Clinical Narratives


In my earlieryears as a medical practitioner, I was posted to the chronic kidneyinfection sections of a health facility. I was tasked withinteracting daily with the patients and ensuring that they underwentthe dialysis process without fail. As a result, my primaryresponsibility was to monitor the progress of all the patients andinforming the head of the section on any developing issues. I canconclusively state that this was one of the most eye-openingexperiences I have ever had in my life as a medical student andpractitioner. The opportunity provided me with a new learning curvesince I was required to make life and death decisions within a shorttime. In such instances, making the wrong decision would bedetrimental to the life of a patient. The margin of error was solimited that I had to put my best foot forward when undertaking myresponsibilities at the health facility and particularly the dialysissection.

Despite havingspent several years learning about the use of advanced technologywith regards to the dialysis process, the first real-life practicewas unbelievable. The complete preparations before the actual processwere as important as the procedure involved in dialysis. Moreover, Ibecame conversant with the various types of dialysis. The ability todifferentiate between pediatric and peritoneal dialysis wasconsidered to be an essential element in the management of chronicinfections and kidney failures. Other concepts that were similarlyimportant included hemofiltration, hemodiafiltration, and intestinaldialysis.

Even though eachof the processes involved the exchange of waste from the body’sblood, there are various instances in which it is not advisable. Themain purpose of this process is to replace kidneys that areconsidered to be defective artificially. The entire process isnecessitated by the need to ensure sufficient circulation of freshblood in the body. Failure of the kidney to purify the blood is oneof the major reasons for dialysis. Acute kidney injury, which isreversible is also considered to lead to dialysis.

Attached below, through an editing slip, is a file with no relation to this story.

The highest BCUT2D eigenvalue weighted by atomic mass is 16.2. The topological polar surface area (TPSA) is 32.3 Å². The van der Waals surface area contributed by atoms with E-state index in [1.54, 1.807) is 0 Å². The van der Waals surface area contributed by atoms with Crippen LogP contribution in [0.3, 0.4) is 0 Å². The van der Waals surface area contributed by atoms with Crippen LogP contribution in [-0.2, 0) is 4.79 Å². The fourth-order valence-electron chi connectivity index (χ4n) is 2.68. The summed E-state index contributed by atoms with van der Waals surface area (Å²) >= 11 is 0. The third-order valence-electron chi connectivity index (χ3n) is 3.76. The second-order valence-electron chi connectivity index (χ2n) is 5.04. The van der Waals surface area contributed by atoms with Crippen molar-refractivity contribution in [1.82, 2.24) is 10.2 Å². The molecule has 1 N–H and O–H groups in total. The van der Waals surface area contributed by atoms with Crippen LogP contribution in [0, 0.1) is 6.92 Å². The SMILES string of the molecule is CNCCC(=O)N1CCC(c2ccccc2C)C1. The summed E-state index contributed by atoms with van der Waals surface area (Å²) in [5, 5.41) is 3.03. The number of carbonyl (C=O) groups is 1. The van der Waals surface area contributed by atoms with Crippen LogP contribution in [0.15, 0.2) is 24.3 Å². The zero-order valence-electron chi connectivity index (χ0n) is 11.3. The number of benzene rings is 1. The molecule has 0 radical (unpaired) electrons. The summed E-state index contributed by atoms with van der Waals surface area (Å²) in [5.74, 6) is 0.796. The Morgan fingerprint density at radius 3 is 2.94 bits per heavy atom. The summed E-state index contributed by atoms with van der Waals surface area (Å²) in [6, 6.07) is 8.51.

My clinicalexperiences in the chronic kidney section enabled me to identify thethree primary types of dialysis namely hemodialysis, peritonealdialysis, and hemofiltration. On the other hand, there are two typesof secondary dialysis, and they include hemodiafiltration andintestinal dialysis. Pediatric dialysis relates to the treatment ofchildren. Over the past years, there has been a substantial declinein morbidity rates among children undergoing dialysis. The onlyexceptions to such instances have been in the form of seizures andhypotensive episodes. This process advocates for the personalizationof the dialysis of children to facilitate the long-term exposure torenal failure treatment that they are likely to be subjected to inthe long run.

Peritoneal dialysis, on the other hand, revolves around the use ofthe glucose-containing solution. The fluid, known as dialysate ispassed through various parts of the body. They include the peritonealcavity, abdominal body cavity, and cavity around the intestine. Afterthe completion of the process, the fluid is drained from the bodybefore being replaced with fresh dialysate. The process is repeatedbetween four and five times a day. Even though hemodialysis issimilar to hemofiltration, the latter is based on the pumping ofblood through a dialyzer without a dialysate. My clinical experiencesat the health facility were therefore beneficial.